Fujitsu Plasmavision SlimScreen PDS-5002 HD plasma display Page 3
One problem I'd noticed on earlier plasmas was video noise. It wasn't a major negative on the best sets, but nevertheless could occasionally distract. But unless it was already present in the program material, video noise was simply not a problem with the Fujitsu. Yes, if you look very carefully at some darker backgrounds, you may see traces of dither—noise that is deliberately introduced in plasmas to reduce the false contouring mentioned above. But only rarely did this disturb the Fujitsu's smooth, creamy look on large areas of color.
Fujitsu's AVS processor/scaler turned in a solid performance, with minor exceptions. With typical broadcast material it performed satisfactorily, though with occasional, fleeting jagged edges. But fast-moving sports rarely exhibited distracting artifacts. With better-quality program material, the image looked even better. On the Titanic test, the railings of the salvage ship in chapter 3 and the superstructure of the Titanic in chapter 7 were steady as rocks in the 24fps Film mode—although, as you might expect, they were riddled with jagged lines with the Film mode disabled. Unfortunately, there is no "Auto" mode that detects the type of programming and switches automatically between film and video as required, which suggests that you'll have to compromise with some program material. I found that Film mode worked fine most of the time.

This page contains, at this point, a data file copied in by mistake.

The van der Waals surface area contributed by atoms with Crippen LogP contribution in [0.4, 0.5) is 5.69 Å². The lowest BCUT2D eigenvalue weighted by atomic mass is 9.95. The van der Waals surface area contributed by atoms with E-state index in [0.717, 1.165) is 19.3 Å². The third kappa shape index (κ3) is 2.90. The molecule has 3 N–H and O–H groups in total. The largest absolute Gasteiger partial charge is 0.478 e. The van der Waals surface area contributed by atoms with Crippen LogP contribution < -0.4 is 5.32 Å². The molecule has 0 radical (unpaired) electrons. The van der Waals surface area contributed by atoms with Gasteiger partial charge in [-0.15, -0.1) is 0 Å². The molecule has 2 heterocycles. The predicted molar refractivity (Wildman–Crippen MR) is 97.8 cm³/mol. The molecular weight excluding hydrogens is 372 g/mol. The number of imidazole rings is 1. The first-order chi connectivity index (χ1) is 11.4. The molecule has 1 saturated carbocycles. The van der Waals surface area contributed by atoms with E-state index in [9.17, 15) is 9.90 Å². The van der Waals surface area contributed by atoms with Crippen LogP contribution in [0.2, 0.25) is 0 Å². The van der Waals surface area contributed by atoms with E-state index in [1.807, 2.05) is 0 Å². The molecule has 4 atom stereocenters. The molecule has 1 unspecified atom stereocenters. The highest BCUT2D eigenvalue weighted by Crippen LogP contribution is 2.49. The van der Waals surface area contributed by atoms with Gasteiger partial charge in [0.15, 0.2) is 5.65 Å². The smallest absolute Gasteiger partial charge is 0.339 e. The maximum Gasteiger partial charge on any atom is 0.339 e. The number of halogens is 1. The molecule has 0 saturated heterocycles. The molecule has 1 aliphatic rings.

An exception was the "making of" feature on the Pearl Harbor DVD. There are apparently two factors that make this particular material a good scaler-busting test: frequent switching between film and video sources, and apparent bad edits that break the 3:2 pulldown cadence of the filmed sequences. There were fleeting but still visible artifacts in both modes, but slightly fewer with the Film mode turned off. Fujitsu's own scaler performed well enough on this acid test, but the use of a DVD player with a good progressive-scan mode, such as the Kenwood DV-5700 I used (see review elsewhere in this issue), provided a considerably cleaner image. But overall, Fujitsu's internal AVM processor is a good one, particularly on film-based DVDs, and will not drive you to buy an outboard box—be it a progressive-scan DVD player or an outboard scaler—to get outstanding performance.
Outstanding performance is what the Fujitsu PDS-5002 provided. I haven't seen all the potential candidates, but I seriously doubt that there's anything else out there of this size that can exceed it for overall picture quality. The first genuine surprise was the Fujitsu's blacks. No, it couldn't quite measure up to a good CRT in that respect; Dark City was watchable but still marginal. But apart from a very few films such as that one, or a full-black screen that was dark gray rather than black, I was almost never distracted by either a sense that the image was washed-out or that black details were lost in a foggy haze.